In 2007 a group of Minnesotans in recovery began discussing the gaps in care for people with substance use disorders. Few resources beyond acute interventions, such as treatment, existed to help people initiate or sustain long-term recovery from the chronic disease of addiction. Once known as the nation’s leader in addiction treatment and home to many treatment providers, Minnesota was ranked 47th out of 50 states for those requiring support and care for substance use disorders. Though an explanation for this unimpressive standing will never be crystal clear, variables worth considering were:
- Lack of any Recovery Community Organizations (RCOs), which existed in many other states
- The "Minnesota Model" creating a false sense of security and leading to a sense of complacency
- Short-sighted containment strategies
- Changes in eligibility for treatment that excluded all but the most severe cases Stigma
- Inadequate treatment reimbursement rates
- The recession (and increasing demand for substance use disorder and recovery support services)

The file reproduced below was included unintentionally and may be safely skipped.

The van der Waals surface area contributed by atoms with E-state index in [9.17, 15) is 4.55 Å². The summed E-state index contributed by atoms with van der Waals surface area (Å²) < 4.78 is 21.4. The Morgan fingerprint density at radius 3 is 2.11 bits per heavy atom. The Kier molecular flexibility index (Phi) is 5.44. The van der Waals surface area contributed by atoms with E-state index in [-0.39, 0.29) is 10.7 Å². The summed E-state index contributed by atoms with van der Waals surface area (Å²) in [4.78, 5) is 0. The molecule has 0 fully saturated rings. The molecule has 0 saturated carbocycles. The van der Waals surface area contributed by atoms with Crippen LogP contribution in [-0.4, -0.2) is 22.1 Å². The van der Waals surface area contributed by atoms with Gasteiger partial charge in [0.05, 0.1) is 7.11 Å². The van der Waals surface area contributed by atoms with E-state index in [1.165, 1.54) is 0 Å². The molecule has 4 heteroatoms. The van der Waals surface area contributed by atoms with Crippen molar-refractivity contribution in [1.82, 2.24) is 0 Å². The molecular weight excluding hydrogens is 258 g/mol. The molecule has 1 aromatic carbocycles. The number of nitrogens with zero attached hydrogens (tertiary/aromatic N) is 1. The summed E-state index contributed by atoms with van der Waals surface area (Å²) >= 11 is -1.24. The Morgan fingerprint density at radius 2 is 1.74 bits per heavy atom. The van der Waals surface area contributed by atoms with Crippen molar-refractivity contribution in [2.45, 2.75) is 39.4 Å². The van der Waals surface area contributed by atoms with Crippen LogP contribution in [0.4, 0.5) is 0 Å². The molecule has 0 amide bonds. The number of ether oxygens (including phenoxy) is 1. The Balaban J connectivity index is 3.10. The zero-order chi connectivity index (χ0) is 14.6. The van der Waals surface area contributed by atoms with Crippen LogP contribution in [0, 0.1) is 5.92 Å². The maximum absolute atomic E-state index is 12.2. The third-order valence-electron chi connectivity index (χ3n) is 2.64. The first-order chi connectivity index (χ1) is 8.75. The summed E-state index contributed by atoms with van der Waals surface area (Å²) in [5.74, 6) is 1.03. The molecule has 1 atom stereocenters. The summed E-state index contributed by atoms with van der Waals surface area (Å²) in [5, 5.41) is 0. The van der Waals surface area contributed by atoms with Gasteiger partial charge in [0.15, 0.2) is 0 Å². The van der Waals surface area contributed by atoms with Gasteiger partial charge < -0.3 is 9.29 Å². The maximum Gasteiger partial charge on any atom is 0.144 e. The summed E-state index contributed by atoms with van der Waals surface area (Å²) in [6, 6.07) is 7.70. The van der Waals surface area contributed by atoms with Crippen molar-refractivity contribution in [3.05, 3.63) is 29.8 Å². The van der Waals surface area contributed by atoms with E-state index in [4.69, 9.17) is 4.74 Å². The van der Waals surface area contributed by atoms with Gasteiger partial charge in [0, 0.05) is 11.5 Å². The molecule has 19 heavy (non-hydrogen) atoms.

In 2009 the Minnesota Department of Human Services‘ (DHS) Alcohol and Drug Abuse Division (ADAD) issued a Request for Proposals to fund a Recovery Community Organization initiative. By that time Minnesota Recovery Connection had applied for and received 501(c) 3 status from the IRS, and it officially began operations after being awarded a DHS contract in 2010. With this initial support, MRC became a viable organization and Minnesota’s first ever Recovery Community Organization. Subsequent DHS contracts have been critical to sustaining MRC’s operations, which are also supported through private donations, fundraising efforts and other grants and contracts.